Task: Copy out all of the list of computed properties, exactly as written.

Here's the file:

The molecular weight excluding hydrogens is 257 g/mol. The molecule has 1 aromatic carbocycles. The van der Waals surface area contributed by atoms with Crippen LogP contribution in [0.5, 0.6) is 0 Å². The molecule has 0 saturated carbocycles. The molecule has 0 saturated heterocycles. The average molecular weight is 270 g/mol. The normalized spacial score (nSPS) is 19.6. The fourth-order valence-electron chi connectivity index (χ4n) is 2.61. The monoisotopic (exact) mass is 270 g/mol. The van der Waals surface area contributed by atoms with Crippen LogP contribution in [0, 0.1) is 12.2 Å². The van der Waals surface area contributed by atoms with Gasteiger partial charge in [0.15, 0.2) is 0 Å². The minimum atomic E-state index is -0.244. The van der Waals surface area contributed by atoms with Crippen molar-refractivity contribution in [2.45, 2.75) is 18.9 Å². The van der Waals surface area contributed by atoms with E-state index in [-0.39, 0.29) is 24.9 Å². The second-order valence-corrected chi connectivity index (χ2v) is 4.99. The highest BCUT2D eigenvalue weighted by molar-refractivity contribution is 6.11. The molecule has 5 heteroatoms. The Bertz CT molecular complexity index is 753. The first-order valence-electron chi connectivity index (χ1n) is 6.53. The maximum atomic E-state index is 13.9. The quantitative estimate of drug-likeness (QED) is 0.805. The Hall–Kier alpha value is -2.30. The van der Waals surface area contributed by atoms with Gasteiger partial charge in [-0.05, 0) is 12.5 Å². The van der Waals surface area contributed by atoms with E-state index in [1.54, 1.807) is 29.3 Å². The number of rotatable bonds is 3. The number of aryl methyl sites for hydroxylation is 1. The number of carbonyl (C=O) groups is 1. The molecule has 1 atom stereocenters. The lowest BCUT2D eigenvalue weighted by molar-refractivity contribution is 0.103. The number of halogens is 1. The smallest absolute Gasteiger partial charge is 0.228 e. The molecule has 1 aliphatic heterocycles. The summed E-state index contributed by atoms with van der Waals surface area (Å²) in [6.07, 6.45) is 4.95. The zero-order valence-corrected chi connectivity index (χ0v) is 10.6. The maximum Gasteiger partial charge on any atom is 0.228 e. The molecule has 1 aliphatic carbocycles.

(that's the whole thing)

The molecular weight excluding hydrogens is 257 g/mol. The molecule has 1 aromatic carbocycles. The van der Waals surface area contributed by atoms with Crippen LogP contribution in [0.5, 0.6) is 0 Å². The molecule has 0 saturated carbocycles. The molecule has 0 saturated heterocycles. The average molecular weight is 270 g/mol. The normalized spacial score (nSPS) is 19.6. The fourth-order valence-electron chi connectivity index (χ4n) is 2.61. The monoisotopic (exact) mass is 270 g/mol. The van der Waals surface area contributed by atoms with Crippen LogP contribution in [0, 0.1) is 12.2 Å². The van der Waals surface area contributed by atoms with Gasteiger partial charge in [0.15, 0.2) is 0 Å². The minimum atomic E-state index is -0.244. The van der Waals surface area contributed by atoms with Crippen molar-refractivity contribution in [2.45, 2.75) is 18.9 Å². The van der Waals surface area contributed by atoms with E-state index in [-0.39, 0.29) is 24.9 Å². The second-order valence-corrected chi connectivity index (χ2v) is 4.99. The highest BCUT2D eigenvalue weighted by molar-refractivity contribution is 6.11. The molecule has 5 heteroatoms. The Bertz CT molecular complexity index is 753. The first-order valence-electron chi connectivity index (χ1n) is 6.53. The maximum atomic E-state index is 13.9. The quantitative estimate of drug-likeness (QED) is 0.805. The Hall–Kier alpha value is -2.30. The van der Waals surface area contributed by atoms with Gasteiger partial charge in [-0.05, 0) is 12.5 Å². The van der Waals surface area contributed by atoms with E-state index in [1.54, 1.807) is 29.3 Å². The number of rotatable bonds is 3. The number of aryl methyl sites for hydroxylation is 1. The number of carbonyl (C=O) groups is 1. The molecule has 1 atom stereocenters. The lowest BCUT2D eigenvalue weighted by molar-refractivity contribution is 0.103. The number of halogens is 1. The smallest absolute Gasteiger partial charge is 0.228 e. The molecule has 1 aliphatic heterocycles. The summed E-state index contributed by atoms with van der Waals surface area (Å²) in [6.07, 6.45) is 4.95. The zero-order valence-corrected chi connectivity index (χ0v) is 10.6. The maximum Gasteiger partial charge on any atom is 0.228 e. The molecule has 1 aliphatic carbocycles.